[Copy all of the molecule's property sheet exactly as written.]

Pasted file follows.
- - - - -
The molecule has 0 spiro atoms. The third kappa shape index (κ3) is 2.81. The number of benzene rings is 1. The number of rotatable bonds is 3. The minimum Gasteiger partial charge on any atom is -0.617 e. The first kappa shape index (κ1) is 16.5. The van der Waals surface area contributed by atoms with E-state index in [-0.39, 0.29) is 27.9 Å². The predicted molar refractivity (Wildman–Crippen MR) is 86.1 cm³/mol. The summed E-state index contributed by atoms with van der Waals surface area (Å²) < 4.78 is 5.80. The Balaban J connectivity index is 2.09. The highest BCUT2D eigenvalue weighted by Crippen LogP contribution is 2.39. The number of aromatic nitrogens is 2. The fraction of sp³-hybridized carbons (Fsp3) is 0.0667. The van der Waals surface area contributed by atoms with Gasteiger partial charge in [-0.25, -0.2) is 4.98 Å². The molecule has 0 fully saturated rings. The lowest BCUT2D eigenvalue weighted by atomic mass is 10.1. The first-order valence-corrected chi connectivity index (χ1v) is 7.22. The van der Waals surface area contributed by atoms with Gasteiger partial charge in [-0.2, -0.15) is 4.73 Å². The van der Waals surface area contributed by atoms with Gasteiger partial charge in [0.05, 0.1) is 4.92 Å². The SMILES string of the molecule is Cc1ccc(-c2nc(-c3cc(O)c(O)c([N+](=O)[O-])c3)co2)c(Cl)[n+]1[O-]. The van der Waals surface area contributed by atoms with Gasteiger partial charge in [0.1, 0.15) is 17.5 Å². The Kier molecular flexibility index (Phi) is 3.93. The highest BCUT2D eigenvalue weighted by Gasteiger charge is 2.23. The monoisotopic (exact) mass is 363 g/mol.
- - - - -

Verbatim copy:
The molecule has 0 spiro atoms. The third kappa shape index (κ3) is 2.81. The number of benzene rings is 1. The number of rotatable bonds is 3. The minimum Gasteiger partial charge on any atom is -0.617 e. The first kappa shape index (κ1) is 16.5. The van der Waals surface area contributed by atoms with E-state index in [-0.39, 0.29) is 27.9 Å². The predicted molar refractivity (Wildman–Crippen MR) is 86.1 cm³/mol. The summed E-state index contributed by atoms with van der Waals surface area (Å²) < 4.78 is 5.80. The Balaban J connectivity index is 2.09. The highest BCUT2D eigenvalue weighted by Crippen LogP contribution is 2.39. The number of aromatic nitrogens is 2. The fraction of sp³-hybridized carbons (Fsp3) is 0.0667. The van der Waals surface area contributed by atoms with Gasteiger partial charge in [-0.25, -0.2) is 4.98 Å². The molecule has 0 fully saturated rings. The lowest BCUT2D eigenvalue weighted by atomic mass is 10.1. The first-order valence-corrected chi connectivity index (χ1v) is 7.22. The van der Waals surface area contributed by atoms with Gasteiger partial charge in [-0.2, -0.15) is 4.73 Å². The van der Waals surface area contributed by atoms with Gasteiger partial charge in [0.05, 0.1) is 4.92 Å². The SMILES string of the molecule is Cc1ccc(-c2nc(-c3cc(O)c(O)c([N+](=O)[O-])c3)co2)c(Cl)[n+]1[O-]. The van der Waals surface area contributed by atoms with Gasteiger partial charge in [0.1, 0.15) is 17.5 Å². The Kier molecular flexibility index (Phi) is 3.93. The highest BCUT2D eigenvalue weighted by Gasteiger charge is 2.23. The monoisotopic (exact) mass is 363 g/mol.